Quelle horreur, famous people are having conversations and journalists can’t hear them! There is, however, a tiny part of me that admires the chutzpah of point-blank saying that journalists are angry that they won’t be able to engage in internet muckraking anymore or at least will have to put a little more work into it.
Speaking of journalists who are angry over limited access to the conversations taking place on Clubhouse, Erin Griffith and Taylor Lorenz have recently written a profile of the platform and its users for the New York Times. The profile, which is admittedly much tamer than the tweet the Times sent out to promote it, includes an interesting paragraph that doesn’t seem to fit in with the rest of the piece but is telling.
“Clubhouse has a ‘blocking’ feature to give users more control over their spaces. That has in turn sometimes created disputes about access, including with a New York Times journalist.”
The New York Times journalist being referenced is Lorenz herself, who has had a few high-profile skirmishes on Clubhouse and has been blocked by several of the app’s more high-profile users. Lorenz has since started a Medium post where she catalogs a “list of incidents” that have taken place on the platform.
It’s not just Clubhouse that is coming under fire — encrypted platforms Signal and Telegram are being discussed as possible platforms for the wrong kinds of private conversations. Signal, a messaging platform that uses end-to-end encryption to ensure all messages sent on the platform stay private, has exploded in popularity over the past few months. Telegram, a similar messaging platform, reported that it added 90 million new users in January 2021 and was the most downloaded app worldwide for that month. The debate over those platforms is already starting, with questions being raised as to if and how the spread of disinformation and the recruiting efforts of extremist groups on these platforms should be monitored. Even within Signal, there is pushback from employees to the platform’s hands-off, privacy-focused stance toward content monitoring.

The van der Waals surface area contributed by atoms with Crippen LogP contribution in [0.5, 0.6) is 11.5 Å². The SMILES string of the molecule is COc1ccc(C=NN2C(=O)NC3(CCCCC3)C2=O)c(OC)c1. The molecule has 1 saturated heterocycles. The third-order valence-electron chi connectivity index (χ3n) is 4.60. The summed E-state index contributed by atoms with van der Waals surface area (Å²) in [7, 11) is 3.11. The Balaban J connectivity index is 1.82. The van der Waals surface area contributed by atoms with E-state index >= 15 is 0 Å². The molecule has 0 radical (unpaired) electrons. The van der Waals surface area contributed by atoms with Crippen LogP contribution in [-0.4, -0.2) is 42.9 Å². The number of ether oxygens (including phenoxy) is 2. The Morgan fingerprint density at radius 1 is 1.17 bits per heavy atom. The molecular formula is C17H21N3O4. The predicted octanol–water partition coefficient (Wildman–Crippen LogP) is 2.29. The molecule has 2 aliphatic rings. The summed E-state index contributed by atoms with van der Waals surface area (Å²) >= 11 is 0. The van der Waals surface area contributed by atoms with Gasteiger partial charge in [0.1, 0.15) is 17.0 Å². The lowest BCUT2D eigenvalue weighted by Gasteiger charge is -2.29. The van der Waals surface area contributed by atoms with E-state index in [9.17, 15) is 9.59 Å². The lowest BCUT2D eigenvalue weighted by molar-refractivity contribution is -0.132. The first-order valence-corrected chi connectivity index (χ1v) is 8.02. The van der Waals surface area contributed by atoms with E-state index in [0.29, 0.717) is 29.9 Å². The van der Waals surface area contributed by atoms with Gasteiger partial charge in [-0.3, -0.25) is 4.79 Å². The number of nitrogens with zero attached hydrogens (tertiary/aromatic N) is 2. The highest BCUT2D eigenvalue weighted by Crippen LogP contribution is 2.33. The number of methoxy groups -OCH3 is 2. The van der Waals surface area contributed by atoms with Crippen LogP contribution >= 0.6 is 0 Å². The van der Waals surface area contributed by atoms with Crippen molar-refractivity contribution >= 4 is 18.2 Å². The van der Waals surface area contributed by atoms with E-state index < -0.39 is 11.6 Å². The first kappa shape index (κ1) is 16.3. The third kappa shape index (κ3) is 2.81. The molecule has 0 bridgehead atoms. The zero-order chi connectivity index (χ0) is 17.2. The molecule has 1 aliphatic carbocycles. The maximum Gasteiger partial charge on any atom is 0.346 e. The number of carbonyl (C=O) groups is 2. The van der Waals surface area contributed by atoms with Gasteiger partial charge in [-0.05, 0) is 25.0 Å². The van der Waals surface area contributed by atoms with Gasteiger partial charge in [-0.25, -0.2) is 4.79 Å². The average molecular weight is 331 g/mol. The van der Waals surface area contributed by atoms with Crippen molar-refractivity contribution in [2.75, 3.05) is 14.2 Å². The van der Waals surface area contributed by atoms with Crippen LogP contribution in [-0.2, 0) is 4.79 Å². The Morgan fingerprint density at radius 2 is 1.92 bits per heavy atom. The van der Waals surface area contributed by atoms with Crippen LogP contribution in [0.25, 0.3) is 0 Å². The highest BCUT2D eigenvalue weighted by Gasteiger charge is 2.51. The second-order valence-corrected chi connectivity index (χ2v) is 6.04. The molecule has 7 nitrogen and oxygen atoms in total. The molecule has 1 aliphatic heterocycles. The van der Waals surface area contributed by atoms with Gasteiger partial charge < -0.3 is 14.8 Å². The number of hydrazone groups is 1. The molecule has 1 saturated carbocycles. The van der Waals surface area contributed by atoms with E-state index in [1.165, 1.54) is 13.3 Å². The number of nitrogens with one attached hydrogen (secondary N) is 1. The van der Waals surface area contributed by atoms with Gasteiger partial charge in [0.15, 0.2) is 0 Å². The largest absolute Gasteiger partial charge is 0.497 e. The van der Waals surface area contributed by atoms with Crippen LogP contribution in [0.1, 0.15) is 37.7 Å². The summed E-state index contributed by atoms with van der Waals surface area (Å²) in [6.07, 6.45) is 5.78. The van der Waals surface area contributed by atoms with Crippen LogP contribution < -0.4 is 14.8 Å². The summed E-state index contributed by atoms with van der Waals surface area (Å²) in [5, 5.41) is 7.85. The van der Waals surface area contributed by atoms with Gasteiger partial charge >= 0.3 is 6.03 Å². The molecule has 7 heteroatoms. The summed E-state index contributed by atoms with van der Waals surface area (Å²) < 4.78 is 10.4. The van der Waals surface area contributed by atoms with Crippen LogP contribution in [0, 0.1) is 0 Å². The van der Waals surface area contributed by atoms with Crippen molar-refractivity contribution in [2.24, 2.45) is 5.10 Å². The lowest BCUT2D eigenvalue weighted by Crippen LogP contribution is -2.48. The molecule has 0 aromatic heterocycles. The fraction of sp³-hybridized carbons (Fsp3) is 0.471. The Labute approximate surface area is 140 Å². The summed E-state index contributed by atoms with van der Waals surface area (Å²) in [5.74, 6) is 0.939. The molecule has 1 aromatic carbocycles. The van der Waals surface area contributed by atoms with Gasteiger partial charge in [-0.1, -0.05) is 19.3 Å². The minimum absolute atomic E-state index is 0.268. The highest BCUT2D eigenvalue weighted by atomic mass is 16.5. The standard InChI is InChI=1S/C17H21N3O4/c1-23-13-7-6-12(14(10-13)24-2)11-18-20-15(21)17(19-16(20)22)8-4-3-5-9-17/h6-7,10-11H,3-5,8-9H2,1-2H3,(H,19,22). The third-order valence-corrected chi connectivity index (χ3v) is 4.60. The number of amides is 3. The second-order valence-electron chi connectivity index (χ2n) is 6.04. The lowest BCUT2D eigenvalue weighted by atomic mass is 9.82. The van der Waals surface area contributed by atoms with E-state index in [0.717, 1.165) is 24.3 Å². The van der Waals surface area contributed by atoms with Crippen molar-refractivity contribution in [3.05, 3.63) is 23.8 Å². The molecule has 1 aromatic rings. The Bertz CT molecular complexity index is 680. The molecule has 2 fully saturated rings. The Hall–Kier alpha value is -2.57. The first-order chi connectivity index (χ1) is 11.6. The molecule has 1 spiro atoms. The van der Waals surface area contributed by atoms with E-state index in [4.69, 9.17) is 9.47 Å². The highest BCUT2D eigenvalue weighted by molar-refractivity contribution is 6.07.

I noted in my post on the New York Times’ Slate Star Codex story that there is a disturbing trend of journalists being overly concerned about conversations taking place in semi-private forums. It marks a shift in focus — the original debate was over what kinds of conversations should be allowed in public spaces like Facebook, Twitter, YouTube, et al. Now that those conversations are happening in more private spaces, the debate has moved to what kinds of conversations should be allowed in those spaces. How far would journalists like to go in their quest to “fact check” conversations to “hold people accountable?” Do they want access to DMs? Text messages? Emails? Phone conversations? Living rooms?
People are going to have private conversations behind closed digital doors. Yes, sometimes they will exclude certain people for various reasons. No, journalists do not have a right to be privy to them, especially for the purposes of weaponizing those conversations at a later date. In fact, most of those conversations will not be worthy of conversation. I didn’t think any of this needed to be explained.
At least now we know that the debate was never about where certain conversations should take place, but that if those conversations should be allowed at all.
Originally published at https://jenmonroe.substack.com.